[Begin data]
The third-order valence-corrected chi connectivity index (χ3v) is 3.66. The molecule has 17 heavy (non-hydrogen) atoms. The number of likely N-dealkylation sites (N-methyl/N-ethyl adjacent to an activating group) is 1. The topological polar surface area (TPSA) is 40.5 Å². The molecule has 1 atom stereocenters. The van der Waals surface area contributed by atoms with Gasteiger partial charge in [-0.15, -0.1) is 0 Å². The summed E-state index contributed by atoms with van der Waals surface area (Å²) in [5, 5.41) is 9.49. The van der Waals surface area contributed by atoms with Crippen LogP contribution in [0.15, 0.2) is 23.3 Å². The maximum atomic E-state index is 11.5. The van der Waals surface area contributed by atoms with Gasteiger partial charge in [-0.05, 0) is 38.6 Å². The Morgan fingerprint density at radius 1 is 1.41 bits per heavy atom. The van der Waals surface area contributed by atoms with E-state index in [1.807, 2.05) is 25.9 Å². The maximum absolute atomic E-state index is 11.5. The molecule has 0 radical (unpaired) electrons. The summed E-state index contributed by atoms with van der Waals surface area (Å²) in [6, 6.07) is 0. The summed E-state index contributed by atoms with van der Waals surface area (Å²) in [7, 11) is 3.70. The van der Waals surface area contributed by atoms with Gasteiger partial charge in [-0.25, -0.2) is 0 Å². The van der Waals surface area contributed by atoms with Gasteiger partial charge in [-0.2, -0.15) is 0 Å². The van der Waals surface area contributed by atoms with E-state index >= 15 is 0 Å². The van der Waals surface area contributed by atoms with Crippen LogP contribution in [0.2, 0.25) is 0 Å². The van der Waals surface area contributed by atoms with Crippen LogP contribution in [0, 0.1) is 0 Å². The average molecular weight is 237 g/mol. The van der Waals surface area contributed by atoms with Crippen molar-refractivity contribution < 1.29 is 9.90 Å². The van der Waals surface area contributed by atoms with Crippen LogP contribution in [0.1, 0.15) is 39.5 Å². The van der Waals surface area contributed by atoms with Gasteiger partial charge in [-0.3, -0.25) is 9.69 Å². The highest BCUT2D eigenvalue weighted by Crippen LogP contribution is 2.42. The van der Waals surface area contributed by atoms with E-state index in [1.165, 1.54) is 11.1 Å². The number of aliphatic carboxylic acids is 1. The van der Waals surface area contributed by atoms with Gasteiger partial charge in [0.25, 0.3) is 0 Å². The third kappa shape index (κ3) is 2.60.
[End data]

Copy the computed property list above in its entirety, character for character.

The third-order valence-corrected chi connectivity index (χ3v) is 3.66. The molecule has 17 heavy (non-hydrogen) atoms. The number of likely N-dealkylation sites (N-methyl/N-ethyl adjacent to an activating group) is 1. The topological polar surface area (TPSA) is 40.5 Å². The molecule has 1 atom stereocenters. The van der Waals surface area contributed by atoms with Gasteiger partial charge in [-0.15, -0.1) is 0 Å². The summed E-state index contributed by atoms with van der Waals surface area (Å²) in [5, 5.41) is 9.49. The van der Waals surface area contributed by atoms with Crippen LogP contribution in [0.15, 0.2) is 23.3 Å². The maximum atomic E-state index is 11.5. The van der Waals surface area contributed by atoms with Gasteiger partial charge in [-0.05, 0) is 38.6 Å². The Morgan fingerprint density at radius 1 is 1.41 bits per heavy atom. The van der Waals surface area contributed by atoms with E-state index in [1.807, 2.05) is 25.9 Å². The maximum absolute atomic E-state index is 11.5. The molecule has 0 radical (unpaired) electrons. The summed E-state index contributed by atoms with van der Waals surface area (Å²) in [6, 6.07) is 0. The summed E-state index contributed by atoms with van der Waals surface area (Å²) in [7, 11) is 3.70. The van der Waals surface area contributed by atoms with Gasteiger partial charge in [-0.25, -0.2) is 0 Å². The van der Waals surface area contributed by atoms with Gasteiger partial charge in [-0.2, -0.15) is 0 Å². The van der Waals surface area contributed by atoms with E-state index >= 15 is 0 Å². The van der Waals surface area contributed by atoms with Crippen LogP contribution in [0.2, 0.25) is 0 Å². The van der Waals surface area contributed by atoms with Crippen LogP contribution in [0, 0.1) is 0 Å². The average molecular weight is 237 g/mol. The van der Waals surface area contributed by atoms with Crippen molar-refractivity contribution < 1.29 is 9.90 Å². The van der Waals surface area contributed by atoms with Crippen LogP contribution in [0.1, 0.15) is 39.5 Å². The van der Waals surface area contributed by atoms with Gasteiger partial charge in [-0.3, -0.25) is 9.69 Å². The highest BCUT2D eigenvalue weighted by Crippen LogP contribution is 2.42. The van der Waals surface area contributed by atoms with E-state index in [1.165, 1.54) is 11.1 Å². The number of aliphatic carboxylic acids is 1. The van der Waals surface area contributed by atoms with Gasteiger partial charge in [0.25, 0.3) is 0 Å². The third kappa shape index (κ3) is 2.60.